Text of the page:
What is a TKL keyboard?

A smaller keyboard means more desk space

What is a TKL keyboard?

by Kyle Purves |
Updated on

From RGB backlights to mechanical switches, many great keyboard designs are out there – and we should know, having rounded up the best keyboards in 2024 – but one you might not be familiar with is the TKL keyboard. TKL means "tenkeyless", and TKL keyboards forgo the usual numpad you find on the right side of the build in order to reduce its size.

The idea of shaving off a chunk of your keyboard may not seem appealing at first, but it's often worthwhile. After all, how often do your hands reach over to that side of the keyboard?

Not only are these keyboards usually a bit more affordable than a standard model, but they're effective at saving desk space. A TKL keyboard is an easy way to keep everything tidy and organised for those working from home or struggling with limited desk space.

That's a brief look at what you can expect from a TKL keyboard, but we're here to go into more detail. We'll expand on what makes them so great and note another similar keyboard design you may want to consider.

No more Numpad

With a few exceptions, the Numpad on a keyboard is, at best, an occasional convenience that gives you another area to input numbers aside from the top section of the keyboard. If you don't work with numbers, it's highly unlikely that you will miss the Numpad.

A Numpad shines when you need to input a large quantity of numbers and data into a spreadsheet. That's handy, but it's pretty niche unless you spend much time filling out Excel docs.

A Trust TKL Keyboard on a desk showing the space they save. Credit: What's The Best/William Lobley
Trust TKL office keyboard. ©What's The Best / William Austin-Lobley

Free up your desk space

We know the struggles of managing desk space and its limitations. When you account for a monitor or two, maybe a laptop, mouse, mousepad, wrist rest, and so forth, adding a keyboard into the mix can be asking a lot. A TKL keyboard is significantly easier to place in your setup.

The small size also serves to help the ergonomics. Without going into the deep side of ergonomic keyboards, a TKL design is one of the best for general use.

Repetitive wrist movements and stretching your fingers across a keyboard can build up fatigue and leave you with a sore wrist. Preventative measures are the best way to stop this from happening. You can use a cushioned wrist rest to improve your hand posture, but you'll need to consider your keyboard's design to account for the distance you need to stretch. Since TKL keyboards tend to have less space between the keys, your fingers don't need to reach as far, and by extension, they should tire less quickly.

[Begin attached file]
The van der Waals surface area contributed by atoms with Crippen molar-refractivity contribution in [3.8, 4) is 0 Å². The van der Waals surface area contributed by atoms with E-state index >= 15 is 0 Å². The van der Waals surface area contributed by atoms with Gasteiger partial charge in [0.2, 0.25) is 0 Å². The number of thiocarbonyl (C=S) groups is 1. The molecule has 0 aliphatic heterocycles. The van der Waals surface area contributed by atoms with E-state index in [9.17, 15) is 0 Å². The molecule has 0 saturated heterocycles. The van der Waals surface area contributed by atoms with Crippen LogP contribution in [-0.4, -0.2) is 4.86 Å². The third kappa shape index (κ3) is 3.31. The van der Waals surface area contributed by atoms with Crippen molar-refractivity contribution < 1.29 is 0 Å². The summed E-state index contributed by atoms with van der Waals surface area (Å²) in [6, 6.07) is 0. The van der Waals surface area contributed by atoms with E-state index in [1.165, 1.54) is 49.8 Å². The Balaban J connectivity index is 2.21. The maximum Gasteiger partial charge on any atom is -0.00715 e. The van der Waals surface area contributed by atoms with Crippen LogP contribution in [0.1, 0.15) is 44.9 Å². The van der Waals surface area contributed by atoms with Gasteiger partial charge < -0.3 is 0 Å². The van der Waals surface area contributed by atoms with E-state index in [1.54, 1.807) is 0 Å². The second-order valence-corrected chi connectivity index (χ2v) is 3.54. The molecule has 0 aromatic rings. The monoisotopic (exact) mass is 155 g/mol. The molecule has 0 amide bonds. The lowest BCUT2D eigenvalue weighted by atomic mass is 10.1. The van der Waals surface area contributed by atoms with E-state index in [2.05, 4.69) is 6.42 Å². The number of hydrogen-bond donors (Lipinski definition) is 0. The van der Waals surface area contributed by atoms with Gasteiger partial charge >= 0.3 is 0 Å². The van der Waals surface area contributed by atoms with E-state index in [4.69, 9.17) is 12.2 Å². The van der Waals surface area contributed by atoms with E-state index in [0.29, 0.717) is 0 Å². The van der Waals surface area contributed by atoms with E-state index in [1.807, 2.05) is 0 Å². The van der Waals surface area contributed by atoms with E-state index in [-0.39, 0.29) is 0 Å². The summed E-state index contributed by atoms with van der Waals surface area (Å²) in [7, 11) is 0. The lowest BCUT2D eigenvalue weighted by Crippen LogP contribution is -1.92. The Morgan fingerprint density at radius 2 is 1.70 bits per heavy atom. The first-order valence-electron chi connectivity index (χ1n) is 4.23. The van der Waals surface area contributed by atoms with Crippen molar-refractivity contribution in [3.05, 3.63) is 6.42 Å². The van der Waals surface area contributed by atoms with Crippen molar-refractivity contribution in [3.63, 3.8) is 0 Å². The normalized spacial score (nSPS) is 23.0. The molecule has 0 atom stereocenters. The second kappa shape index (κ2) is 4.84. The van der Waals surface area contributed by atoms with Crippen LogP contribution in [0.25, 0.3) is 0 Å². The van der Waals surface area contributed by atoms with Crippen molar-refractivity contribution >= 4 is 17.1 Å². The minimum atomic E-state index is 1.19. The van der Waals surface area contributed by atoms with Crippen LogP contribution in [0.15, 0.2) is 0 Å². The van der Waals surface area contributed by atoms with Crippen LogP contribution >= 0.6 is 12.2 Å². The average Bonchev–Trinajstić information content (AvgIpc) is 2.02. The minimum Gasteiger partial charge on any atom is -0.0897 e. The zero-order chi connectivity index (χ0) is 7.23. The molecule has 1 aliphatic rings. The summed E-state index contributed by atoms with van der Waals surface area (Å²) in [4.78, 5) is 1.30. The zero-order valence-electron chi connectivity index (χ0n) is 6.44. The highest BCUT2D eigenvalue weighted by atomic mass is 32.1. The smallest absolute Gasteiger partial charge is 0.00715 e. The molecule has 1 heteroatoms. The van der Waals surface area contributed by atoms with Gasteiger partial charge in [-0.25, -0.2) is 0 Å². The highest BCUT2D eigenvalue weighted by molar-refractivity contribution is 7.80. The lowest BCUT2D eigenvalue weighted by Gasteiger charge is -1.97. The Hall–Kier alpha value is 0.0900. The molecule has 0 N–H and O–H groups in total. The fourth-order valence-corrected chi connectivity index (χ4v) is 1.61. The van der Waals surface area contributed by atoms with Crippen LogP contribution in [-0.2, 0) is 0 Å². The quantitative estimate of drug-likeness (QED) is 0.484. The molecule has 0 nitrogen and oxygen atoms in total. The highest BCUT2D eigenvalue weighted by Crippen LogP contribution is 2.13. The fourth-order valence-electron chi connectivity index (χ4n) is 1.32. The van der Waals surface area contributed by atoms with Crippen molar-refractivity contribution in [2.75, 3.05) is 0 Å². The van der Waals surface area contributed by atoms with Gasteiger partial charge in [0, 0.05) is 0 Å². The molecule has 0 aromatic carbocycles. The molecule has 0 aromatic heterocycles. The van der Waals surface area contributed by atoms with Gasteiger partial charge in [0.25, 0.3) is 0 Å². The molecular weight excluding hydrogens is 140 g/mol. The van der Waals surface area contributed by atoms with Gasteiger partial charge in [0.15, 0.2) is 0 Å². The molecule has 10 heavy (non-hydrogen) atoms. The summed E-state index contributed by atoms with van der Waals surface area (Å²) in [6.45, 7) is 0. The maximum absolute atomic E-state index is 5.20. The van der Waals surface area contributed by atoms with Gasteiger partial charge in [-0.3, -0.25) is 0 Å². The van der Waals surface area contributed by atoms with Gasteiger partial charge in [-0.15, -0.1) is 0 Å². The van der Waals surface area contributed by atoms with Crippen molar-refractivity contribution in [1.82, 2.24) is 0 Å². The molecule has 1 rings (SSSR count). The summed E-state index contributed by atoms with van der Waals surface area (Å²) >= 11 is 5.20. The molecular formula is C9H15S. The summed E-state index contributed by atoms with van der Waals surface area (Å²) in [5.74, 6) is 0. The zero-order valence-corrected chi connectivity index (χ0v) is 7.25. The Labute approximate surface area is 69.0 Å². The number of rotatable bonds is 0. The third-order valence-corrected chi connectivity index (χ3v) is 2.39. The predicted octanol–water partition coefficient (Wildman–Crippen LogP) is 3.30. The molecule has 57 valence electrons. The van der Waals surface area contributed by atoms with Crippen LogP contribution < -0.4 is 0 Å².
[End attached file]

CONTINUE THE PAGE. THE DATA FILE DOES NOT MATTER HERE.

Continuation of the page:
How about a smaller size?

If everything about a TKL keyboard sounds perfect for you, then a 60 per cent keyboard might catch your attention, too. These keyboards push things even further and axe the area that typically houses the arrow keys and page up and down. These functions are moved and condensed into the main body.

The exact layout and new placement of keys differ from model to model, but as a general rule, 60 per cent of keyboards tend to resemble a small laptop's keyboard. This applies to both the rough layout and size.

As the name suggests, 60 per cent of keyboards are significantly smaller than a standard model, so that's, even more, desk space saved. They're also quite ergonomic too.

Kyle Purvesis a Commercial Content Writer for What’s The Best, with an avid interest in all things gaming and tech.

They’re well-versed in reviewing a variety of tech products, with a soft spot for speakers and earphones. They’re also no stranger to hunting down the best savings, always wanting to get the best deal possible. Outside of work, they can often be found playing through an RPG, listening to Japanese noise rock, or trying to catch up with their ever-expanding list of shows and anime to watch. If possible, they try to play Dungeons and Dragons a couple of times a week, but getting six adults to be free at the same time is easier said than done.

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